The need to help make sanitation more prominent in national, regional and global agenda as a key aim of the event was clearly highlighted, together with a number of important take-home messages. These messages captured the essence of the Forum: complex sectors such as sanitation and hygiene have a greater need for inspirational leadership to deliver results that matter; each individual has the potential to be a leader; total sanitation can only be achieved through social transformation based on partnership and collaboration; and changing mindsets and language to move away from beneficiaries to rights-holder is also critical. In line with the ethos of ensuring access for all, the Forum dedicated time to allow participants to explore sanitation and hygiene challenges through an equity lens – a key theme of the event. Many a challenge was discovered and shared on daily coping strategies – from using toilets and managing menstrual hygiene challenges to maintaining school facilities.
Additional and complementary plenaries, breakout sessions, trainings and field trips showcasing urban and rural sanitation initiatives, as well as collaborative workspaces (such as the WASH Fair, Venture Café and Community of Practice) created laboratories of innovation for participants in Mumbai. Insights on Leadership, Action and Change, the final report from the conference, seeks to present a snapshot of the creativity and vitality exhibited in the search for overcoming sanitation and hygiene challenges that prevent 40 percent of humanity from having safe sanitation.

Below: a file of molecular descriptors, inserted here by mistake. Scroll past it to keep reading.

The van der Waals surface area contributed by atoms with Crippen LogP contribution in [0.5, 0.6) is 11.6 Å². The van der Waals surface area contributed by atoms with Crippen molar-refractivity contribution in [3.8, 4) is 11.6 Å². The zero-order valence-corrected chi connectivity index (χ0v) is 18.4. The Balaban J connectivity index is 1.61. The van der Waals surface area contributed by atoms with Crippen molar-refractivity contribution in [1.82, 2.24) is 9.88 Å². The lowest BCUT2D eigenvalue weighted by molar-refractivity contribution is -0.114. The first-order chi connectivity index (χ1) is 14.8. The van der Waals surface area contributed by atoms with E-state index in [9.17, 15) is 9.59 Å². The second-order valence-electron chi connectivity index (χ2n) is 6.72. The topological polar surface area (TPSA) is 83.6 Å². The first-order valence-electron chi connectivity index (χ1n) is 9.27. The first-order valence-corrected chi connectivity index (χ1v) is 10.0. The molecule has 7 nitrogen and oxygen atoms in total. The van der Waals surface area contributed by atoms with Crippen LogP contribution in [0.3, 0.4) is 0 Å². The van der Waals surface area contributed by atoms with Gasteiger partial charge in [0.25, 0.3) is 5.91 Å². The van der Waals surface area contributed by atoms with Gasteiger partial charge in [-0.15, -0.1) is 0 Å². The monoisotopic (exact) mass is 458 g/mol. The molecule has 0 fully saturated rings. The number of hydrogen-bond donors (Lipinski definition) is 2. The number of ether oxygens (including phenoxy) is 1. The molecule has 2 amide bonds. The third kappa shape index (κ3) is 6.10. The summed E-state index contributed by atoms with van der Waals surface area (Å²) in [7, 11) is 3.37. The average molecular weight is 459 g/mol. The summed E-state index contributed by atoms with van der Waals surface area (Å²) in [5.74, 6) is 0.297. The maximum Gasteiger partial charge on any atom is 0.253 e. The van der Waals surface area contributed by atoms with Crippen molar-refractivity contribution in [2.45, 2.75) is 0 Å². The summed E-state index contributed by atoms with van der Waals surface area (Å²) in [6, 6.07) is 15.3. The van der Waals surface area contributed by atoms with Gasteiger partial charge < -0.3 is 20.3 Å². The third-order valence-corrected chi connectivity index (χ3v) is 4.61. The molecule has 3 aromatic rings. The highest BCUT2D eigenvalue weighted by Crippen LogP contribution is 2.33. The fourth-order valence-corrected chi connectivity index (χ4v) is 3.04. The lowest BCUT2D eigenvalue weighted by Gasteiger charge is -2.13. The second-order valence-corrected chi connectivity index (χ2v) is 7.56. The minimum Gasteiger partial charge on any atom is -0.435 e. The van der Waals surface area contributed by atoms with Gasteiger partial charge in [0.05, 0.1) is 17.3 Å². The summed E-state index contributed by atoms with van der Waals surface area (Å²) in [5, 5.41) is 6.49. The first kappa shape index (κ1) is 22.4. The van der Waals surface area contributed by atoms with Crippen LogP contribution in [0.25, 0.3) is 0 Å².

There are compelling reasons why the appalling sanitation and hygiene global status quo must be changed. The fact that poor sanitation costs developing countries between three and seven percent of their Gross Domestic Product (GDP) each year is reason enough. Frequent use of toilets and improved sanitation has the potential to reduce healthcare costs, improve productivity, increase earnings from tourism and promote greater educational attainment, particularly among young girls .Above all, sanitation is about human dignity – a daily human need and basic human right that when denied brings shame, disgust and stigma.
By design the Global Forum did not issue an official declaration, statement or manifesto, as many of these exist and remain unfulfilled . Instead the Forum provided participants with a muchneeded platform for dialogue and sharing of immensely rich and diverse knowledge about the sector, and a sense of community through a collective identity. The strong sense of pride and the value of cross-sectoral collaboration is highlighted, in part, by the selection of professional “learning jouneys” presented in the final Forum report.
At the end of the Global Forum, Executive Director Jon Lane unveiled WSSCC’s new outcomes-based Medium-Term Strategic Plan (MTSP) 2012-2016 (approved by the Steering Committee), which builds upon much of the content of the Global Forum. He also urged participants to carry on with their good work after Mumbai. WSSCC will continue to focus its efforts on implementing its strategic vision to ensure the maximum impact for the largest number of people. It is hoped that through the 2011 Global Forum and other learning events in the future, sector professionals can apply critical messages to their work and continue to progress towards improved sanitation and hygiene for people who need it most.